Alterations of surface expression of α4β2δ receptors and their link to IGEs
We observed a small decrease of pure variant α4β2δ(E177A) receptors and a substantial decrease of pure variant α4β2δ(R220H) receptors in surface expression but no significant alteration of mixed α4β2δ(E177A) or α4β2δ(R220H) receptors, suggesting that these variants interfered with receptor assembly and/or trafficking of pure variant but not mixed receptors. Another γ2 subunit mutation, γ2(R43Q), reduced surface expression of GABAA receptors (Kang and Macdonald, 2004; Sancar and Czajkowski, 2004; Hales et al., 2005), and like the γ2(R43Q) mutation, both δ(E177A) and δ(R220H) variants are located in the subunit N terminus. The γ2 subunit N terminus interacts with α and β subunits during receptor assembly (Klausberger et al., 2000; Jin et al., 2004), and the γ2(R43Q) subunit mutation resulted in abnormal receptor assembly and trafficking (Kang and Macdonald, 2004; Hales et al., 2005). The present demonstration that surface expression of α4β2δ(R220H) and α4β2δ(E177A) receptors were reduced suggests that the N terminus of the δ subunit may also be involved in receptor assembly and/or trafficking. Neuronal αβδ receptors are localized perisynaptically (Mody and Pearce, 2004; Farrant and Nusser, 2005), and it is unknown whether these variants interfere with perisynaptic targeting of αβδ receptors.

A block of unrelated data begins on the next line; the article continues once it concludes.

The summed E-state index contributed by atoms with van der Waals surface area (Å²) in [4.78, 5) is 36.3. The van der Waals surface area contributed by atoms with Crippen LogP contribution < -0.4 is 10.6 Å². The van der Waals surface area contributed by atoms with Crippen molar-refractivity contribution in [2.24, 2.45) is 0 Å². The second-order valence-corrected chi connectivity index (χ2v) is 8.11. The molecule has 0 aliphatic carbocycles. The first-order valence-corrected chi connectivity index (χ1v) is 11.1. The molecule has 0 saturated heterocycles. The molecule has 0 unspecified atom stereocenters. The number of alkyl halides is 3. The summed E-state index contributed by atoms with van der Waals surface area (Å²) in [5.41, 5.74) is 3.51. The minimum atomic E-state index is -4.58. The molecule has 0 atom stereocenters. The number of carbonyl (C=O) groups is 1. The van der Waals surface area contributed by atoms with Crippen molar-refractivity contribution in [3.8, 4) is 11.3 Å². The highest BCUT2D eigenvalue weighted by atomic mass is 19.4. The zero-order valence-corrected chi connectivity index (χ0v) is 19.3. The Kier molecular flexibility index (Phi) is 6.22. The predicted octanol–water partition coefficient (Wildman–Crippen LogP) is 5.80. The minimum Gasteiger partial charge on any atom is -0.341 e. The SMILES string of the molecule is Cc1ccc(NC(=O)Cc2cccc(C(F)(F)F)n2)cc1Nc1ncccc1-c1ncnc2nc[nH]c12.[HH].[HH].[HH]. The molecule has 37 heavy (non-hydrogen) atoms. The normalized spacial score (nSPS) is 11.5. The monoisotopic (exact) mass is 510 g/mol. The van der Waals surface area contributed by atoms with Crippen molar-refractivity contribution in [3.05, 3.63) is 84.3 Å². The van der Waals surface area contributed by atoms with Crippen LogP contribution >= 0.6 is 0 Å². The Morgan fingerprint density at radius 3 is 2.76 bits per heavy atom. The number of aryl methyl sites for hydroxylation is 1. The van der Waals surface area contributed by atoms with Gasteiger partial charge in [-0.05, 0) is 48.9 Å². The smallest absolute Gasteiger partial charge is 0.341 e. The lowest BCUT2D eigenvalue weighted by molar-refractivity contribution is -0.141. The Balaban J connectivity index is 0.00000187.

Mechanistic basis for defective function of α4β2δ(E177A) and α4β2δ(R220H) receptors
Although variant receptor single-channel conductance was not altered, mean open durations for both α4β2δ(E177A) and α4β2δ(R220H) receptors were decreased, suggesting that assembly of either variant into α4β2δ receptors resulted in defective channel gating. The δ(E177A) variant is adjacent to one of the invariant cysteines that form the cysteine loop (loop 7), an important feature of cys-loop receptors. It was reported that residues on α1 subunit loop 7 interacted with those on the linker between transmembrane (TM) domains 2 and 3 to affect channel gating (Kash et al., 2003). It is possible that the δ(E177A) variant may interrupt the coupling of loop 7 and TM2–3 linker to compromise channel gating. The δ(R220H) variant is located approximately in the middle between the δ(E177A) variant and the beginning of TM1. It is not known whether the residues in this region can interact with TM2–3 linker to affect channel gating.